MP Evans shareholders reject KLK’s takeover bid
> Analyst says deal will be a tough one for plantation group unless a higher price is offered
PETALING JAYA: Kuala Lumpur Kepong Bhd’s (KLK) proposed takeover of UK-based plantation company MP Evans Group PLC looks to be shortlived, with the board of MP Evans stating that its stand to reject the deal has been given the unequivocal support of 54.72% of its shareholders.
“Shareholders holding a majority of the company’s share capital have already, within 24 hours of the offer’s announcement, confirmed their intention to reject the offer, supporting the board’s position. The offer therefore cannot succeed and will fail,” MP Evans chairman Peter Hadsley-Chaplin said in a statement.
As at press time KLK had not made an announcement on the matter.
PublicInvest Research analyst Chong Hoe Leong said it will be tough for KLK, which had offered to buy MP Evans at 640 pence per share, to take over the company unless KLK comes up with a higher offer price.
“It’s not convincing for the major shareholders to let go of their shares. In this case, KLK wants to take over and now it faces resistance unless it can offer a higher price to convince them, otherwise it will be tough,” he told SunBiz yesterday.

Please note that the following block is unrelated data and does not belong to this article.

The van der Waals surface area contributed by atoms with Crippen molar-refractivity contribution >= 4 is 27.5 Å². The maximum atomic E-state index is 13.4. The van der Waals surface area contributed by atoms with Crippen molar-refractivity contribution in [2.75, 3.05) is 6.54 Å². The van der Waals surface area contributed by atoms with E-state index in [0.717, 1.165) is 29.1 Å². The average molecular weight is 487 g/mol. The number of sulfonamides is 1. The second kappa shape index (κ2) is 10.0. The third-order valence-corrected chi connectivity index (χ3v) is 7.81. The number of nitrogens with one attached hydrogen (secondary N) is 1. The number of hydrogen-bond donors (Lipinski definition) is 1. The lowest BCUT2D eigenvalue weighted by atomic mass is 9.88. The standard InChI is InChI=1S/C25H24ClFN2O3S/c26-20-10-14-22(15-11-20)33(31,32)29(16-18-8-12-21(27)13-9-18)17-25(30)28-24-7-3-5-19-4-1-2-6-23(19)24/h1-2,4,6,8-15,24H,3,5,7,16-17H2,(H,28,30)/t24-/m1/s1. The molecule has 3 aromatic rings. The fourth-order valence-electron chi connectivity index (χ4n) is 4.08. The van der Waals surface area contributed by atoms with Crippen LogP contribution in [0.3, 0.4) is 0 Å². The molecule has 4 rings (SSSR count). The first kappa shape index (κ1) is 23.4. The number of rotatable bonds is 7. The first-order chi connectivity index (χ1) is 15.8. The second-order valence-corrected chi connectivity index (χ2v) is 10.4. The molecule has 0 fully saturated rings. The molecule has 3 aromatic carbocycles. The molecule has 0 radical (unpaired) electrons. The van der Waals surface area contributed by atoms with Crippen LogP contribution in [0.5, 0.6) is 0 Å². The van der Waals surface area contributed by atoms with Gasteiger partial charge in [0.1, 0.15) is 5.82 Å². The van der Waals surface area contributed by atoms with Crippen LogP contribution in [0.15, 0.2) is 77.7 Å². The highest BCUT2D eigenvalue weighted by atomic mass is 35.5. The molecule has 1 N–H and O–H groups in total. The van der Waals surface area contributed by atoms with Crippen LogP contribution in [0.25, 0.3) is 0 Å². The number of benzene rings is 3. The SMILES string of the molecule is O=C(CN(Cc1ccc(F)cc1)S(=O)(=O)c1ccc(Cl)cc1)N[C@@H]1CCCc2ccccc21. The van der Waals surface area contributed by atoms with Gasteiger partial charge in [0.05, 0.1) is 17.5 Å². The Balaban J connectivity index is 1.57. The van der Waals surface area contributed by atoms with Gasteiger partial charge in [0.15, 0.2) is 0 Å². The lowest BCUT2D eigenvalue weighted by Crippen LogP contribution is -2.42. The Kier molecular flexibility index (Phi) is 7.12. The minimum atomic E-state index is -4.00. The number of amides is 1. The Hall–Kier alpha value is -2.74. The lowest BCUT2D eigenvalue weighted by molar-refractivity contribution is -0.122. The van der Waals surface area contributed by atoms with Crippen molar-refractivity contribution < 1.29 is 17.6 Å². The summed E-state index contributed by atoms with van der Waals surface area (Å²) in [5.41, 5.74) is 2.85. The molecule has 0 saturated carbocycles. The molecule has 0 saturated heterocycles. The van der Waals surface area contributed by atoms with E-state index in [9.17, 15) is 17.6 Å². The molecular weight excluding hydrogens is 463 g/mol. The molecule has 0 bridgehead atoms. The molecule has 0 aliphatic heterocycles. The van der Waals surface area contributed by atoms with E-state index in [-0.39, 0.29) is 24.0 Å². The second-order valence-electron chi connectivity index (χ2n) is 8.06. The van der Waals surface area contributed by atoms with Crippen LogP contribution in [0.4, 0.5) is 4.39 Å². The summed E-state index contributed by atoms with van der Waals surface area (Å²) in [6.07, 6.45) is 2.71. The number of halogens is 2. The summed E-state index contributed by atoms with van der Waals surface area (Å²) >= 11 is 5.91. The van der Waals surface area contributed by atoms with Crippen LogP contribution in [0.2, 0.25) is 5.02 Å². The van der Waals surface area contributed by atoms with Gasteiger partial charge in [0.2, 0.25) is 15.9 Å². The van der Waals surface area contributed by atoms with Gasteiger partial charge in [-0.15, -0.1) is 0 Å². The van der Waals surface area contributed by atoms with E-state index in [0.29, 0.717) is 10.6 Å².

Chong believes KLK wants an entry into MP Evans together with a controlling interest to consolidate the business.
“If it’s purely to accumulate shares from the market, it will be meaningless,” said Chong.
All is not lost however, as he does not rule out the possibility of KLK increasing the offer price for MP Evans, adding that it depends very much on KLK’s keenness for the plantation company. Chong said KLK has the financial muscle to offer a higher price, given that KLK’s gearing at around 0.48 times is still relatively low.
“For takeovers, it always boils down to the pricing. If the price is considered attractive enough for MP Evans, I think they will let go,” said Chong.
MP Evans said its board, having considered the offer together with its financial adviser Rothschild, is unhesitant in unanimously concluding that the offer by KLK is wholly inadequate and substantially undervalues the company, its unique position and its future growth potential.
Hadsley-Chaplin added that the offer reflects neither the existing value of the group’s plantations nor the future value from its clearly defined strategy substantially to increase its planted hectarage. This strategy remains firmly on track.
“The group’s proven record for operational excellence underpins the board’s confidence in executing this strategy successfully and delivering significant long-term value. Shareholders’ best interests are served by rejecting this offer,” he said.